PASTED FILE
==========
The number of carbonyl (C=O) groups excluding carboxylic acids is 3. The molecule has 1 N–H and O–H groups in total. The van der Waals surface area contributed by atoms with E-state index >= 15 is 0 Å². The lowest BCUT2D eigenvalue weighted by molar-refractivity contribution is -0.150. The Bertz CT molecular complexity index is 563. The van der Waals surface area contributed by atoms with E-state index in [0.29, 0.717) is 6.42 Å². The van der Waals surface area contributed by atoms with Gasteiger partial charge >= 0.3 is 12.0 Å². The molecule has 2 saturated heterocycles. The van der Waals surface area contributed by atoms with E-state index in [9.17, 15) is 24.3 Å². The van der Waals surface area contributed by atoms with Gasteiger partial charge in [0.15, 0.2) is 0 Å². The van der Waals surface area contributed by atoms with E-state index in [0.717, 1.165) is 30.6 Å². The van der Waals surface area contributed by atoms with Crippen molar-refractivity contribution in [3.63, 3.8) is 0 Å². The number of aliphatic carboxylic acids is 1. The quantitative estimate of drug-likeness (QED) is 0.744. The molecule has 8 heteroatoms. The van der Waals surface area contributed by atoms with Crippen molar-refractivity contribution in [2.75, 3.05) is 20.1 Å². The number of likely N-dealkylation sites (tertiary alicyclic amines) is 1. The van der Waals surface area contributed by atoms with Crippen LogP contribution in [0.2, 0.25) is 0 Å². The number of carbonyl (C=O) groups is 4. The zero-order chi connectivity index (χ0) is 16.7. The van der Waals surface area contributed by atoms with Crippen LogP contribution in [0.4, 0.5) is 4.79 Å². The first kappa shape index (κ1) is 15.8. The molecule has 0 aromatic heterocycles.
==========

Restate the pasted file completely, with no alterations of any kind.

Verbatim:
The number of carbonyl (C=O) groups excluding carboxylic acids is 3. The molecule has 1 N–H and O–H groups in total. The van der Waals surface area contributed by atoms with E-state index >= 15 is 0 Å². The lowest BCUT2D eigenvalue weighted by molar-refractivity contribution is -0.150. The Bertz CT molecular complexity index is 563. The van der Waals surface area contributed by atoms with E-state index in [0.29, 0.717) is 6.42 Å². The van der Waals surface area contributed by atoms with Gasteiger partial charge >= 0.3 is 12.0 Å². The molecule has 2 saturated heterocycles. The van der Waals surface area contributed by atoms with E-state index in [9.17, 15) is 24.3 Å². The van der Waals surface area contributed by atoms with Gasteiger partial charge in [0.15, 0.2) is 0 Å². The van der Waals surface area contributed by atoms with E-state index in [0.717, 1.165) is 30.6 Å². The van der Waals surface area contributed by atoms with Crippen molar-refractivity contribution in [3.63, 3.8) is 0 Å². The number of aliphatic carboxylic acids is 1. The quantitative estimate of drug-likeness (QED) is 0.744. The molecule has 8 heteroatoms. The van der Waals surface area contributed by atoms with Crippen molar-refractivity contribution in [2.75, 3.05) is 20.1 Å². The number of likely N-dealkylation sites (tertiary alicyclic amines) is 1. The van der Waals surface area contributed by atoms with Crippen LogP contribution in [0.2, 0.25) is 0 Å². The number of carbonyl (C=O) groups is 4. The zero-order chi connectivity index (χ0) is 16.7. The van der Waals surface area contributed by atoms with Crippen LogP contribution in [0.4, 0.5) is 4.79 Å². The first kappa shape index (κ1) is 15.8. The molecule has 0 aromatic heterocycles.